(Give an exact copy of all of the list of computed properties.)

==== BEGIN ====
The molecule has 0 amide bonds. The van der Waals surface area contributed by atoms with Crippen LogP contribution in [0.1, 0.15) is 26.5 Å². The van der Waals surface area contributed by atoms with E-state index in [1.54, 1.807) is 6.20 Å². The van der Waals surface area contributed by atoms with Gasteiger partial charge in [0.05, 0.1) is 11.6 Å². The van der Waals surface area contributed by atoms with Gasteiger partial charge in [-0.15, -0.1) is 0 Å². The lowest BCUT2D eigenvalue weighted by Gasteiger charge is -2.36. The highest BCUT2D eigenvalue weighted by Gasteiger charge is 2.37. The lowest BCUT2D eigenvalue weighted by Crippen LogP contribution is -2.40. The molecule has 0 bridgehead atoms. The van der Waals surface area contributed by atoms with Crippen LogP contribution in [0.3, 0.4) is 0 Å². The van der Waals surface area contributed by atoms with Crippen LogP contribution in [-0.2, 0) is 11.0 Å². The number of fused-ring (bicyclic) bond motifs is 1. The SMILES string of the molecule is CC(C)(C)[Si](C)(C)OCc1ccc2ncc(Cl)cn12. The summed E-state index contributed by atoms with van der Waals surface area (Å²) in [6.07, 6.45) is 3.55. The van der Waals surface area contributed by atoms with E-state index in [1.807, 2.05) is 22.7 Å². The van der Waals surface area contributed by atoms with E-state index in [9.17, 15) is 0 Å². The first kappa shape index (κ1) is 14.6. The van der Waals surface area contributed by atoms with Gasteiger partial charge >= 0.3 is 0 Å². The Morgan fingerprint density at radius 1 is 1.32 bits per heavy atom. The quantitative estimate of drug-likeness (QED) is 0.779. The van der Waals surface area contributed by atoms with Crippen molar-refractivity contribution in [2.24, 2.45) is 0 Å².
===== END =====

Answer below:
The molecule has 0 amide bonds. The van der Waals surface area contributed by atoms with Crippen LogP contribution in [0.1, 0.15) is 26.5 Å². The van der Waals surface area contributed by atoms with E-state index in [1.54, 1.807) is 6.20 Å². The van der Waals surface area contributed by atoms with Gasteiger partial charge in [0.05, 0.1) is 11.6 Å². The van der Waals surface area contributed by atoms with Gasteiger partial charge in [-0.15, -0.1) is 0 Å². The lowest BCUT2D eigenvalue weighted by Gasteiger charge is -2.36. The highest BCUT2D eigenvalue weighted by Gasteiger charge is 2.37. The lowest BCUT2D eigenvalue weighted by Crippen LogP contribution is -2.40. The molecule has 0 bridgehead atoms. The van der Waals surface area contributed by atoms with Crippen LogP contribution in [0.3, 0.4) is 0 Å². The van der Waals surface area contributed by atoms with Crippen LogP contribution in [-0.2, 0) is 11.0 Å². The number of fused-ring (bicyclic) bond motifs is 1. The SMILES string of the molecule is CC(C)(C)[Si](C)(C)OCc1ccc2ncc(Cl)cn12. The summed E-state index contributed by atoms with van der Waals surface area (Å²) in [6.07, 6.45) is 3.55. The van der Waals surface area contributed by atoms with E-state index in [1.807, 2.05) is 22.7 Å². The van der Waals surface area contributed by atoms with E-state index in [9.17, 15) is 0 Å². The first kappa shape index (κ1) is 14.6. The van der Waals surface area contributed by atoms with Gasteiger partial charge >= 0.3 is 0 Å². The Morgan fingerprint density at radius 1 is 1.32 bits per heavy atom. The quantitative estimate of drug-likeness (QED) is 0.779. The van der Waals surface area contributed by atoms with Crippen molar-refractivity contribution in [2.24, 2.45) is 0 Å².